Reviewby Nick Creamer,
A Bride's Story
With Amir and Karluk's village enjoying a momentary peace, A Bride's Story tracks down the unflappable Smith once again, as he finds himself enjoying the hospitality of a very wealthy patron. But behind closed doors, his new patron's wife Anis longs for a greater happiness in her life. Her every need is accounted for, but she lacks true companionship; and so, seeing her distress, her attendant urges her to seek an “avowed sister” at the public baths. There, Anis will find herself enchanted by a mysterious woman, as she enters into a new and marvelous world.
In the afterword to this volume of A Bride's Story, Kaoru Mori mentions how she decided to change her drawing style for these chapters, and adopt “a bit of a lighter touch than I usually do.” This shift is clear in the artwork; in contrast to the manga's usual robust blacks and diverse line thickness, the line width is more consistently narrow here. Whereas prior volumes might devote two-page spreads to shadowed wood carvings, heavy rugs, or a fleet of horses, here the marquee spreads depict a gathering of doves, or, most commonly, a wild garnish of flowers. The delicate and often purely imagined flowers bring to mind a remarkably polished shoujo romance, full of blooming buds and shimmering eyes.
These visual embellishments are appropriate to the subject matter - beyond just the drawings, “a light touch” seems to be the guiding principle of this volume's story as well. Shifting away from the currently settled conflicts in Amir and Karluk's village, this volume returns to Smith's travels, as he enters the home of a very wealthy merchant. But Smith himself actually barely appears in this volume; it's his patron's wife, Anis, who's the protagonist here.
Anis lives a sheltered life within a sheltered life. Though her society already separates women from men and wives from general society (in contrast to the much more gender-mixed regions Smith has previously explored), Anis exists a level beyond that, essentially living as a ghost in an enchanted garden. She is introduced through a beautiful full-page shot of herself covered in a cloak of birds, making for a pretty direct metaphor - Anis is essentially a tame pet, with little knowledge of the world.
Anis doesn't begrudge her husband her isolation, and has no reason to - he tends to her needs, clearly loves her, and when she decides to visit the public baths in order to find an “avowed sister” (a formalized trusted friend, one she can share all her admittedly limited secrets with), her husband has reservations but agrees. There, Anis meets the mysterious Sherine, who reminds her of her very fluffy cat - and it's essentially love at first sight.
The rest of this volume plays out with virtually no conflict, as Anis and Sherine share a few light conversations and then Anis quickly asks Sherine to become her avowed sister. Anis and Sherine's budding friendship is framed in very romantic terms through the flowery embellishments and Anis's warm obsession, but there honestly isn't much chemistry between them beyond that which is wholly created by the art. Both of them are extremely mild people, and Anis essentially comes off as a child in love; you might think this would lead to trouble, but even when Sherine's husband dies, the story manages to come to the kind of solution a child in love might well think up.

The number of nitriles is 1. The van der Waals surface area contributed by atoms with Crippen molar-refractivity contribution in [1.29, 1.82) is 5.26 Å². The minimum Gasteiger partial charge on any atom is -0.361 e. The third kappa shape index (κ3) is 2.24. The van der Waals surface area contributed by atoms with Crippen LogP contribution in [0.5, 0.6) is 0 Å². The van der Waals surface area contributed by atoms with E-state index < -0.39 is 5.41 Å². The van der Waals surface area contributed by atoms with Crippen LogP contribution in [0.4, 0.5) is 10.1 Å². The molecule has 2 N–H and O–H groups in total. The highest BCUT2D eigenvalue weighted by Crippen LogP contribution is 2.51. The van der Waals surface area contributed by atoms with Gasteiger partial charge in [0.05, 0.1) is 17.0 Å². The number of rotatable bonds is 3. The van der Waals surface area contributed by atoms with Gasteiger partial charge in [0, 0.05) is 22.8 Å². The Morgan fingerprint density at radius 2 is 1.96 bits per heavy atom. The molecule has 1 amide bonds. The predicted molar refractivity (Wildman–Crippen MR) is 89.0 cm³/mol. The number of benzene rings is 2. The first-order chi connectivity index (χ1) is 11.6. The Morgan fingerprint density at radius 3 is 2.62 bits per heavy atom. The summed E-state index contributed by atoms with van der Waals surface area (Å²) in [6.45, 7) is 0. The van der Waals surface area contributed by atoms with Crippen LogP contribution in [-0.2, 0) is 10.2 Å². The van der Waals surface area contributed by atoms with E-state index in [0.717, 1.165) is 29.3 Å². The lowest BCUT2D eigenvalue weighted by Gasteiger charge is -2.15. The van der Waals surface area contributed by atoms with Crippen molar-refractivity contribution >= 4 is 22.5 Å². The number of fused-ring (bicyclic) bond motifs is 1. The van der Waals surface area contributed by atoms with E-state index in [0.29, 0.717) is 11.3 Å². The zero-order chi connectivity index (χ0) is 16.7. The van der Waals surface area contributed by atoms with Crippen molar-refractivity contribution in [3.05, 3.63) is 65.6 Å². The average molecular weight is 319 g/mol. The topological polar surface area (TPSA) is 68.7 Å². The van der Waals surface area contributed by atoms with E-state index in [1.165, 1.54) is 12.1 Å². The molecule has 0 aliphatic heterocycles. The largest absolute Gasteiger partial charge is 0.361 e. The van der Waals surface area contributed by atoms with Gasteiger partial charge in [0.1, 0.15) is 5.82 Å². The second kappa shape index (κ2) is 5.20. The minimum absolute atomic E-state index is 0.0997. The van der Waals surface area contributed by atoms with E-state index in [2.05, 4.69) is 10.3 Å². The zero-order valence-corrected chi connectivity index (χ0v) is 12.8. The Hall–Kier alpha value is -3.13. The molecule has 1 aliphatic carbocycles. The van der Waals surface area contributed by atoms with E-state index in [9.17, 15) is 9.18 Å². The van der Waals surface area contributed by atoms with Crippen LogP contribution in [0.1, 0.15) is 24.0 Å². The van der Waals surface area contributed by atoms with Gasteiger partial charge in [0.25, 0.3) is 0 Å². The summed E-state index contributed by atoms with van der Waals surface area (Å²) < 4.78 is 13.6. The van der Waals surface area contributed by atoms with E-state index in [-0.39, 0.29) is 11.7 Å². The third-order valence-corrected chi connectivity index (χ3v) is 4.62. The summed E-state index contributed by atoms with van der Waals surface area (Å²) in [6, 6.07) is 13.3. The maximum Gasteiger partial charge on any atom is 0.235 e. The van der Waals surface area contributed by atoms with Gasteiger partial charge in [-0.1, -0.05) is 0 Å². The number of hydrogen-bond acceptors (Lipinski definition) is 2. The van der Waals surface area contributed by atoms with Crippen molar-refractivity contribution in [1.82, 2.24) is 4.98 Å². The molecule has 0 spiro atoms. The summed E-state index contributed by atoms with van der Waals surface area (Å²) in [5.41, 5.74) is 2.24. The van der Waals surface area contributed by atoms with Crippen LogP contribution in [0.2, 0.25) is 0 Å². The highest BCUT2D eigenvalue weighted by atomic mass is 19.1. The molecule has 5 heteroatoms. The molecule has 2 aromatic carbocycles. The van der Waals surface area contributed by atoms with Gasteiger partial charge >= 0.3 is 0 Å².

There's pleasure to be found in Anis's decidedly mild dilemmas, but the storytelling here certainly can't compare to A Bride's Story's more robust chapters, and the exploration of Anis's social world feels limited by how fairy tale-esque the whole story seems. It feels almost as if Mori were trying to apologize for last volume's high-stakes drama by presenting an entire narrative about a nice and very wealthy lady finding a friend at the bath.
Of course, as far as wealthy ladies finding friends at the bath narratives go, this one is unsurprisingly a very beautiful one. I prefer Mori's more dynamic usual lineart to this volume's consistent delicacy, but the manga is still carefully drawn and regularly beautiful. And Mori's talent for panel flow is still remarkable - in spite of its threadbare nature, the story here is often carried purely on how well the procession of panels conveys Anis's energy and emotions. The bath setting unfortunately gives Mori's talents a bit less time to shine than usual; her character designs are much more simplified and similar than her environments, and when everybody's naked (you probably don't want to read this volume on the train), the limits of her human forms start to show.
Overall, this was definitely a weaker volume of A Bride's Story, a narrative that felt almost like a reflexive backing off from the wonderful high drama of the previous arc. If this was the breather Mori needed, I'm fine with that, but on its own, this is not A Bride's Story at its best.
Overall : B
Story : C+
Art : A-
+ Mori's reliably gorgeous art retains most of its luster even when depicting a much narrower story
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